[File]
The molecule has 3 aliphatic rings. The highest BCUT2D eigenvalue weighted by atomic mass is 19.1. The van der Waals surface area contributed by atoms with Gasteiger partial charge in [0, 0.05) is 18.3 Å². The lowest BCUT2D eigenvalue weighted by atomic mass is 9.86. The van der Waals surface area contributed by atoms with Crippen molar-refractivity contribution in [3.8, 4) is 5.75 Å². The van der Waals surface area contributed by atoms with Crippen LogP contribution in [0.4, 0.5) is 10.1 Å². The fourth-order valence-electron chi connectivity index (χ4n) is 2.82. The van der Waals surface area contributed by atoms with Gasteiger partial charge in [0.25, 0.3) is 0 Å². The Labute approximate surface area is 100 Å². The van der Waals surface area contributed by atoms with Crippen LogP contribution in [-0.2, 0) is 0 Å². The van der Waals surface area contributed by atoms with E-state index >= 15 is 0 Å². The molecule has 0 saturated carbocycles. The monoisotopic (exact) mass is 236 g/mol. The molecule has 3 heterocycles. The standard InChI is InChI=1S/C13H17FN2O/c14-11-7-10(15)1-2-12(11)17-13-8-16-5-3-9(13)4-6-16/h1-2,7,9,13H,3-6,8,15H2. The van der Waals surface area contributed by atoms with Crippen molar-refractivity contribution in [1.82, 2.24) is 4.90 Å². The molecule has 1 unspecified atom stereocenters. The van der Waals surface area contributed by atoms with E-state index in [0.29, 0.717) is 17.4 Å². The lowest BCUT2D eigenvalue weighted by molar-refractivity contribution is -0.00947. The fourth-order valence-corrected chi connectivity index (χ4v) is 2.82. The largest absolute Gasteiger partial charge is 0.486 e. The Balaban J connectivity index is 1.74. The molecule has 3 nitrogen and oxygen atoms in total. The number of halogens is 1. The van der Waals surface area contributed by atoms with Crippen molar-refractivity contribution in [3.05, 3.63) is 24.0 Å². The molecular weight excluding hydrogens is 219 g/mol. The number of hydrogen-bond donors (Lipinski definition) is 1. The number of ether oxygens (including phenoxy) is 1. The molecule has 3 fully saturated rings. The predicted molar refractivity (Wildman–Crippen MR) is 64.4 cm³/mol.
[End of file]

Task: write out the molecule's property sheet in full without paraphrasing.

The molecule has 3 aliphatic rings. The highest BCUT2D eigenvalue weighted by atomic mass is 19.1. The van der Waals surface area contributed by atoms with Gasteiger partial charge in [0, 0.05) is 18.3 Å². The lowest BCUT2D eigenvalue weighted by atomic mass is 9.86. The van der Waals surface area contributed by atoms with Crippen molar-refractivity contribution in [3.8, 4) is 5.75 Å². The van der Waals surface area contributed by atoms with Crippen LogP contribution in [0.4, 0.5) is 10.1 Å². The fourth-order valence-electron chi connectivity index (χ4n) is 2.82. The van der Waals surface area contributed by atoms with Gasteiger partial charge in [0.25, 0.3) is 0 Å². The Labute approximate surface area is 100 Å². The van der Waals surface area contributed by atoms with Crippen LogP contribution in [-0.2, 0) is 0 Å². The van der Waals surface area contributed by atoms with E-state index >= 15 is 0 Å². The molecule has 0 saturated carbocycles. The monoisotopic (exact) mass is 236 g/mol. The molecule has 3 heterocycles. The standard InChI is InChI=1S/C13H17FN2O/c14-11-7-10(15)1-2-12(11)17-13-8-16-5-3-9(13)4-6-16/h1-2,7,9,13H,3-6,8,15H2. The van der Waals surface area contributed by atoms with Crippen molar-refractivity contribution in [1.82, 2.24) is 4.90 Å². The molecule has 1 unspecified atom stereocenters. The van der Waals surface area contributed by atoms with E-state index in [0.29, 0.717) is 17.4 Å². The lowest BCUT2D eigenvalue weighted by molar-refractivity contribution is -0.00947. The fourth-order valence-corrected chi connectivity index (χ4v) is 2.82. The largest absolute Gasteiger partial charge is 0.486 e. The Balaban J connectivity index is 1.74. The molecule has 3 nitrogen and oxygen atoms in total. The number of halogens is 1. The van der Waals surface area contributed by atoms with Crippen molar-refractivity contribution in [3.05, 3.63) is 24.0 Å². The molecular weight excluding hydrogens is 219 g/mol. The number of hydrogen-bond donors (Lipinski definition) is 1. The number of ether oxygens (including phenoxy) is 1. The molecule has 3 fully saturated rings. The predicted molar refractivity (Wildman–Crippen MR) is 64.4 cm³/mol.